Henry Kirke Brown
|Henry Kirke Brown|
Henry Kirke Brown, circa 1870
February 24, 1814|
|Died||July 10, 1886
Newburgh, New York
He began to paint portraits while still a boy, studied painting in Boston under Chester Harding, learned a little about modelling, and in 1836-1839 spent his summers working as a railroad engineer to earn enough to enable him to study further.
He spent four years (1842–1846) in Italy; but returning to New York he remained distinctively American, and was never dominated, as were so many of the early American sculptors, by Italian influence.
He produced The Choosing of the Arrow for the American Art Union, in 1849. His equestrian statues are excellent, notably that of George Washington (1856) in Union Square, New York City, which was the second equestrian statue made in the United States, following by three years that of Andrew Jackson in Washington, D.C. by Clark Mills (1815–1883), and of Brevet Lt. General Winfield Scott (1874) in Washington, D.C.. Brown was one of the first in America to cast his own bronzes. In 1847, Brown was elected into the National Academy of Design as an Associate member, and became a full member in 1851.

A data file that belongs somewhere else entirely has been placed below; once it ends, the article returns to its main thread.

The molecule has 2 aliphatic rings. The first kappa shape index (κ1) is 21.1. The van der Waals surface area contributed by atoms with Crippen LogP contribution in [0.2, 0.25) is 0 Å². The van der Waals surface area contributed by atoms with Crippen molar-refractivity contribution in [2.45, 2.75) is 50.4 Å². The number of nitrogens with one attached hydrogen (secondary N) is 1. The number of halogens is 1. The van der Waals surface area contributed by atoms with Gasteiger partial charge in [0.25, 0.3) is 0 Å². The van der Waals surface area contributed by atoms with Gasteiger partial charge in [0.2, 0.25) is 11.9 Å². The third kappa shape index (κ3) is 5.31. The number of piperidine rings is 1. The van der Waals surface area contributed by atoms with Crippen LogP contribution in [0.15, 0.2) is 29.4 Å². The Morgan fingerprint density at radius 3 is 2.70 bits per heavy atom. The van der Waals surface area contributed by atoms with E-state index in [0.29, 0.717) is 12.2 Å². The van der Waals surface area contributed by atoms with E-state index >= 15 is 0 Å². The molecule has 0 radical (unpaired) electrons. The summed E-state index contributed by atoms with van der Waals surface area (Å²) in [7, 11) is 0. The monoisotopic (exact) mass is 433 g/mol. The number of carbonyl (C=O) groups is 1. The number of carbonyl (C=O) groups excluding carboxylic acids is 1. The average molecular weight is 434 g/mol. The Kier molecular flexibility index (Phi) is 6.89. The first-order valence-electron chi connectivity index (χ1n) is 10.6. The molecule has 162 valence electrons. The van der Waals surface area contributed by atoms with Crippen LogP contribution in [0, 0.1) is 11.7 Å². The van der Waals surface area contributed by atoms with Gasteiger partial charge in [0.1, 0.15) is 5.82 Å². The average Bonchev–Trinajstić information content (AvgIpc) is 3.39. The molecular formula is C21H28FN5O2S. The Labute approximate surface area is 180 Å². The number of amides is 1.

Among his other works are: Abraham Lincoln (Union Square, New York City); Nathanael Greene, George Clinton, Philip Kearny, and Richard Stockton (all in the National Statuary Hall, United States Capitol, Washington, D.C.); De Witt Clinton (illustration, below) and The Angel of the Resurrection, both in Green-Wood Cemetery, Brooklyn, New York; and an Aboriginal Hunter.
The New York Times remarked that the DeWitt Clinton was the first American full-length sculpture cast in a single piece, when it was exhibited temporarily in City Hall Park in 1855.
Abraham Lincoln at Prospect Park Plaza, Brooklyn
|Wikimedia Commons has media related to Henry Kirke Brown.|
- Bush-Brown Family Papers
- "Brown, Henry Kirke, 1814-1886, sculptor", SIRIS
- "Henry Kirke Brown papers, 1836-1893" Archives of American Art
- Art and the empire city: New York, 1825-1861, an exhibition catalog from The Metropolitan Museum of Art (fully available online as PDF), which contains material on Brown (see index)